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December 2006

Eagle Rock High School Production

Hello Friends and Colleagues,

This fall Eagle Rock Jr./Sr. High school is putting on a uniquely festive production, "Cancel  Christmas." It is in essence, a middle school piece, performed with high school students, targeting an elementary school audience.  Our local elementary schools are actively promoting the show. If you have younger family members, neighbors and/or friends, direct them to our part of the woods. They will encounter santacams, snow machines, scootering trolls, rollerblading elves and much more.

For more information visit:

In season at the Old LA (Highland Park) Farmers Market

By Seth Budick, Cross-Posted from NelaList
Farmersmarket_11 After an early autumn absence, Sidney Spencer was back at the market last week bearing two of her most delicious late fall fruits, Zutano avocados and Satsuma mandarins. In inland San Diego County, where Sidney's farm is located, there's a brief pause in the avocado season between the late varieties available in the summer, and the first fall varieties available now. The bright green Zutano is a fairly mild avocado that you'll rarely see in the supermarket since it doesn't transport well, but is a great avocado for guacamole and other recipes. Keep your eyes open as new varieties including Hass, Pinkerton and Fuerte become available in the coming weeks, giving you a great opportunity to settle on your favorite. While avocados are high in fat (something's got to be responsible for their addictive buttery flavor), they primarily contain monounsaturated fats, the same as are found in olive oil, and which are considered protective against cardiovascular disease. Avocados are also very high in potassium and B vitamins. The changing seasonal availability of fruits, and even specific varieties, at the market is a real treat that reminds you of the connection between our food and our environment that's so easy to ignore when buying shrink-wrapped fruits from around the world at the supermarket.

One of my favorite things about winter in Southern California is the abundance of amazing citrus that you can find in your backyard and at the farmers market. Satsuma mandarins were originally developed in Japan and are one of the earliest varieties available in Southern California, but like a lot of citrus, their flavor changes substantially as the season progresses. The early season satsumas available now have a skin that sticks close to the fruit, which is still slightly tart (but easy to peel). Later in the season, the skin will peel away from the fruit and the sugars will become more concentrated, resulting in a sweeter fruit, though I personally prefer the early season mandarins with their more complex blend of flavors. In addition to Satsumas, Sidney also now has lemons and large yellow Mexican limes in season. Other new items at the market this week included the first artichokes of the season from the cool latitudes of Tamai farms in Oxnard and garlic chives from Frog Dog Farms. Take a look at for a complete rundown of what's in season at the market, along with recipes and nutritional information.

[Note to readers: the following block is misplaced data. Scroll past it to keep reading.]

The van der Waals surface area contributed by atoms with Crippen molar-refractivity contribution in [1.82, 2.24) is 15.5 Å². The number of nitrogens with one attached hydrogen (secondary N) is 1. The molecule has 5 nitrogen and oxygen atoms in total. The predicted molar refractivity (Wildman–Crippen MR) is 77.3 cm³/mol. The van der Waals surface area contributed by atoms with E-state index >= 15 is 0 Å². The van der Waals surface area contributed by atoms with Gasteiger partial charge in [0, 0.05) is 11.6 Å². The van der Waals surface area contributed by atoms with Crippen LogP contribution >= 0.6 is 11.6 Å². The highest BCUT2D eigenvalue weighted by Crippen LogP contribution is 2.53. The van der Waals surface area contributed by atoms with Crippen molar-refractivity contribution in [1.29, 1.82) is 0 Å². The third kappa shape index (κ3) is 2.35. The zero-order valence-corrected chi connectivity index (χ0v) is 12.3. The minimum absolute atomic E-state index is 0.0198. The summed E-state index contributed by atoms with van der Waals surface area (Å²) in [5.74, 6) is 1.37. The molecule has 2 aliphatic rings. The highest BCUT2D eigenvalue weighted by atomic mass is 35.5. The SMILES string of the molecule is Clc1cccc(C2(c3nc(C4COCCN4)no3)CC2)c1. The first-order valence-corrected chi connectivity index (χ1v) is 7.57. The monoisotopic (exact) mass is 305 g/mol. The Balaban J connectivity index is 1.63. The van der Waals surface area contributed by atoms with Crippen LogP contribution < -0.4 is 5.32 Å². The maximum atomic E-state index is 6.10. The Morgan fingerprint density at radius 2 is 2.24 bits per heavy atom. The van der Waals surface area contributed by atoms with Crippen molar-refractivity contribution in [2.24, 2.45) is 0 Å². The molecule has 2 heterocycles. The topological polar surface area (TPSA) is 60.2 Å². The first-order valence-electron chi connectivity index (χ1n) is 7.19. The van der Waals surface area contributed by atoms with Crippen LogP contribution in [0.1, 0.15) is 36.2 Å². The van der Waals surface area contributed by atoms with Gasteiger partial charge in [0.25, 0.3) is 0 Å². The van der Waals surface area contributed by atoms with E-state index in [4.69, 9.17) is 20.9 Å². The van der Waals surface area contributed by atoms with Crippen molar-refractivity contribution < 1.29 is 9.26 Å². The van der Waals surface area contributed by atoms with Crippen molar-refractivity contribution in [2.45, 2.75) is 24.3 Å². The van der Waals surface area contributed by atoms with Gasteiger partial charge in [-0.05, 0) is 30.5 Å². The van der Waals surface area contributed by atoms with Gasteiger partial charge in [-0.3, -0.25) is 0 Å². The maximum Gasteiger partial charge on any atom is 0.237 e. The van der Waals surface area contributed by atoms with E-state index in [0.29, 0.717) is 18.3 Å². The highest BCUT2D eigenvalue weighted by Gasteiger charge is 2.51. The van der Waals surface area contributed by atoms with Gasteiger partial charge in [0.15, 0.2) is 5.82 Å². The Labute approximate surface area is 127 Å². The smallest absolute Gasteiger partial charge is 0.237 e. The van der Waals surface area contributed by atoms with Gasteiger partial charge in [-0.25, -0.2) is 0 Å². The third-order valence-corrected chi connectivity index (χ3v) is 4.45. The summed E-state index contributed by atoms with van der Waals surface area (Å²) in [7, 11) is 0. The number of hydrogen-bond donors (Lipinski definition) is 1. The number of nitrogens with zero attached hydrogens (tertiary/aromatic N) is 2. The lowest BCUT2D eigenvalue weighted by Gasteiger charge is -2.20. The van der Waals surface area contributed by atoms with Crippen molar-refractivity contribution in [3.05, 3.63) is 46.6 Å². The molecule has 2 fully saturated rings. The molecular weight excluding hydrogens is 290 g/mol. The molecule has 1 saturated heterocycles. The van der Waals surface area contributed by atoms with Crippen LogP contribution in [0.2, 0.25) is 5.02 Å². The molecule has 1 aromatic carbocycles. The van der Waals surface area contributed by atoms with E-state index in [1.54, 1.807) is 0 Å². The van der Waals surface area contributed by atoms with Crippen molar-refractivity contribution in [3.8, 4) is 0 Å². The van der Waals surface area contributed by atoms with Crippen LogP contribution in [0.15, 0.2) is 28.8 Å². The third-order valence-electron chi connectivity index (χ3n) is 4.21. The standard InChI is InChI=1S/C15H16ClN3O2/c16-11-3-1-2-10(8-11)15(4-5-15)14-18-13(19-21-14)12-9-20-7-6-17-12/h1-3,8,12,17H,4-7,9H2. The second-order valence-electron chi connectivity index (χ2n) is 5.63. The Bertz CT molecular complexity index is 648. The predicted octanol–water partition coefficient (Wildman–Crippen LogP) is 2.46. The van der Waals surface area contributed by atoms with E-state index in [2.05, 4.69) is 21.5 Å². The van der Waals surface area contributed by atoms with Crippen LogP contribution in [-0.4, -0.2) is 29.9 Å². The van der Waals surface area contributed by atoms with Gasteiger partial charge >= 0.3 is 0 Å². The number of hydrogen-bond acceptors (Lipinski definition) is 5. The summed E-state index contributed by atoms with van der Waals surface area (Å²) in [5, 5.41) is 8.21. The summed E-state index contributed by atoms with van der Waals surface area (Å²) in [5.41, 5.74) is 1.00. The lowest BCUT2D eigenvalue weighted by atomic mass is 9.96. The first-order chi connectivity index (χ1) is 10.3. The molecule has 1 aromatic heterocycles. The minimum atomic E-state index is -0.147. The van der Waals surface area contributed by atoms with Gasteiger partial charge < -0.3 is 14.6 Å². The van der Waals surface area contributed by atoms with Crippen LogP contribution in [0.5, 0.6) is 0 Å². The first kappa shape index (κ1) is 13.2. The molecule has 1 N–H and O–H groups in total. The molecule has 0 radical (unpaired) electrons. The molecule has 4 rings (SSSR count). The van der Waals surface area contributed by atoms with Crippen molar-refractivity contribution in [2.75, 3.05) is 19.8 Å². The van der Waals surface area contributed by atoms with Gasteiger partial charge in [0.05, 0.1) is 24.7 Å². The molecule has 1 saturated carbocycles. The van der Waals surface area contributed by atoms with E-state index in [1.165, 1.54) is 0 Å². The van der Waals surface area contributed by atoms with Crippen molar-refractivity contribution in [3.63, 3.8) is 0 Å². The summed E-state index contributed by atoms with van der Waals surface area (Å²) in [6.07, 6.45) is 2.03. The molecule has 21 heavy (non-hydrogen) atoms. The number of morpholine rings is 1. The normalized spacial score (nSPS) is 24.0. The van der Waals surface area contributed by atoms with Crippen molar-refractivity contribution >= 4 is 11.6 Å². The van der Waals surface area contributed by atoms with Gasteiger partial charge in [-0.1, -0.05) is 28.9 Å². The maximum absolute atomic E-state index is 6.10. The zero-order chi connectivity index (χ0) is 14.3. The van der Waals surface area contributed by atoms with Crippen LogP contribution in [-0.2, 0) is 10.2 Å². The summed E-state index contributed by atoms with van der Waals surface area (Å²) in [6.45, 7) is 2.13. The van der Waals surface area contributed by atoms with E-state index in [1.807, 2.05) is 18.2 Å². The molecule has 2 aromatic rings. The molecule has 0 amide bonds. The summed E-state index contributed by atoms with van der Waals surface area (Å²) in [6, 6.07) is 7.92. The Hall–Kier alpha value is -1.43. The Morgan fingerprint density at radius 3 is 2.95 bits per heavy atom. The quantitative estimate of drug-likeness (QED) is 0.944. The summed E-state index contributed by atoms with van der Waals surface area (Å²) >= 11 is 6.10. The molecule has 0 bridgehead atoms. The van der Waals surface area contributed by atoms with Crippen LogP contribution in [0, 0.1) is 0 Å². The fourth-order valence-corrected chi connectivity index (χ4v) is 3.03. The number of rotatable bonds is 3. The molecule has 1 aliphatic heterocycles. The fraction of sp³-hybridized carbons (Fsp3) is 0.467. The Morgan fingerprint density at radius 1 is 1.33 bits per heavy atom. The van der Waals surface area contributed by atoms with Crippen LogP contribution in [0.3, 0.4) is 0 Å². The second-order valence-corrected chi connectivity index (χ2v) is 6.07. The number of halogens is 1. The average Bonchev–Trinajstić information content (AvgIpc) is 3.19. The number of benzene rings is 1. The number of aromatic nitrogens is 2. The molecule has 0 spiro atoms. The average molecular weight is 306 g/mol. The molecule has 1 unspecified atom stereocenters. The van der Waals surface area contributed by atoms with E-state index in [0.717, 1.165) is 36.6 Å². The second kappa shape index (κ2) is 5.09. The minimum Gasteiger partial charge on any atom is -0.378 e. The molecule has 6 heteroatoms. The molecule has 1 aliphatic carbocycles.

Amazingly, even with all of these early winter fruits becoming available at the market, high quality tomatoes, including heirlooms from Tamai farms, are still available at the market. Last week, I found myself with a hungry wife and a pile of ripe heirloom tomatoes so I whipped up this roasted garlic tomato sauce which I think will allow me to forsake forever store-bought sauce, and, best of all, can be prepared in the 15-20 minutes it takes to boil water and cook your pasta. Start by roughly chopping 3 large tomatoes and placing them on a baking sheet together with the peeled cloves of 1 head of garlic (or if you're less of a garlic fiend, 1/2 a head). Drizzle with olive oil and place in a broiler (a toaster oven works fine) for about 15 minutes or until the garlic and tomatoes just begin to char. As your pasta is cooking, place the roasted vegetables in a food processor along with 1/4C olive oil and 1.5 tsp salt (or to taste) and puree until smooth. If your timing is good, the sauce should be ready just as you're draining your pasta, and if you like the taste of roasted garlic, you'll love this sauce.

As always, fresh breads and pastries are available at the market courtesy of Ann's Bakery, Uncle Berch will be selling fresh cheese and fruit preserves and roasted chicken, fresh tamales and roasted corn and potatoes should tide you over until you get home. Fresh roasted nuts and fresh pomegranate juice will also tempt your tastebuds.